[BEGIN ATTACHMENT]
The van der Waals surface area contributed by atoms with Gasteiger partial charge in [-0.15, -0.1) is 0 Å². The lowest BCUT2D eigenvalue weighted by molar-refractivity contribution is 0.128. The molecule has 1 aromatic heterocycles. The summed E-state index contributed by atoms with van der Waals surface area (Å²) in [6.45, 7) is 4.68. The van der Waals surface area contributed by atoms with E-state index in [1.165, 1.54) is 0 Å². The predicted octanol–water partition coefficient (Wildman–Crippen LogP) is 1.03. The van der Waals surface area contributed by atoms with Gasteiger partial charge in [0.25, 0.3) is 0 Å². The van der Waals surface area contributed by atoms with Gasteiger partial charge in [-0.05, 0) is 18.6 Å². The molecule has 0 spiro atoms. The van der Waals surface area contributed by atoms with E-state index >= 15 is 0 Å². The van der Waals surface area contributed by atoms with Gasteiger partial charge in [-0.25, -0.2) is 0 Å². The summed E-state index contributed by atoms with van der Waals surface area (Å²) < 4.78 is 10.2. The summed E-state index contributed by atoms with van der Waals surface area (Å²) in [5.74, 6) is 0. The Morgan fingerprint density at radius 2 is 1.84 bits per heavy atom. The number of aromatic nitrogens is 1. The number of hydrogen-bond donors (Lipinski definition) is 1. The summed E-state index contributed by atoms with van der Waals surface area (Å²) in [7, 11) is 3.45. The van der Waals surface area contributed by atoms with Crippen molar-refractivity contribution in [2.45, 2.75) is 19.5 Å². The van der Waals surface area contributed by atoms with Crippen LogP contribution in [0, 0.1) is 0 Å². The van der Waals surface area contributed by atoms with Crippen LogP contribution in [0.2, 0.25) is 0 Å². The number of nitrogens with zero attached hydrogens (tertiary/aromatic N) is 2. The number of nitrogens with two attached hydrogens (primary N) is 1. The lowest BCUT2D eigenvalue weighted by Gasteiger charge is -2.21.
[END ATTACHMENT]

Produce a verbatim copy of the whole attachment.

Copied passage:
The van der Waals surface area contributed by atoms with Gasteiger partial charge in [-0.15, -0.1) is 0 Å². The lowest BCUT2D eigenvalue weighted by molar-refractivity contribution is 0.128. The molecule has 1 aromatic heterocycles. The summed E-state index contributed by atoms with van der Waals surface area (Å²) in [6.45, 7) is 4.68. The van der Waals surface area contributed by atoms with E-state index in [1.165, 1.54) is 0 Å². The predicted octanol–water partition coefficient (Wildman–Crippen LogP) is 1.03. The van der Waals surface area contributed by atoms with Gasteiger partial charge in [0.25, 0.3) is 0 Å². The van der Waals surface area contributed by atoms with Gasteiger partial charge in [-0.05, 0) is 18.6 Å². The molecule has 0 spiro atoms. The van der Waals surface area contributed by atoms with E-state index >= 15 is 0 Å². The van der Waals surface area contributed by atoms with Gasteiger partial charge in [-0.25, -0.2) is 0 Å². The summed E-state index contributed by atoms with van der Waals surface area (Å²) < 4.78 is 10.2. The summed E-state index contributed by atoms with van der Waals surface area (Å²) in [5.74, 6) is 0. The Morgan fingerprint density at radius 2 is 1.84 bits per heavy atom. The number of aromatic nitrogens is 1. The number of hydrogen-bond donors (Lipinski definition) is 1. The summed E-state index contributed by atoms with van der Waals surface area (Å²) in [7, 11) is 3.45. The van der Waals surface area contributed by atoms with Crippen molar-refractivity contribution in [2.45, 2.75) is 19.5 Å². The van der Waals surface area contributed by atoms with Crippen LogP contribution in [0, 0.1) is 0 Å². The van der Waals surface area contributed by atoms with Crippen LogP contribution in [0.2, 0.25) is 0 Å². The number of nitrogens with zero attached hydrogens (tertiary/aromatic N) is 2. The number of nitrogens with two attached hydrogens (primary N) is 1. The lowest BCUT2D eigenvalue weighted by Gasteiger charge is -2.21.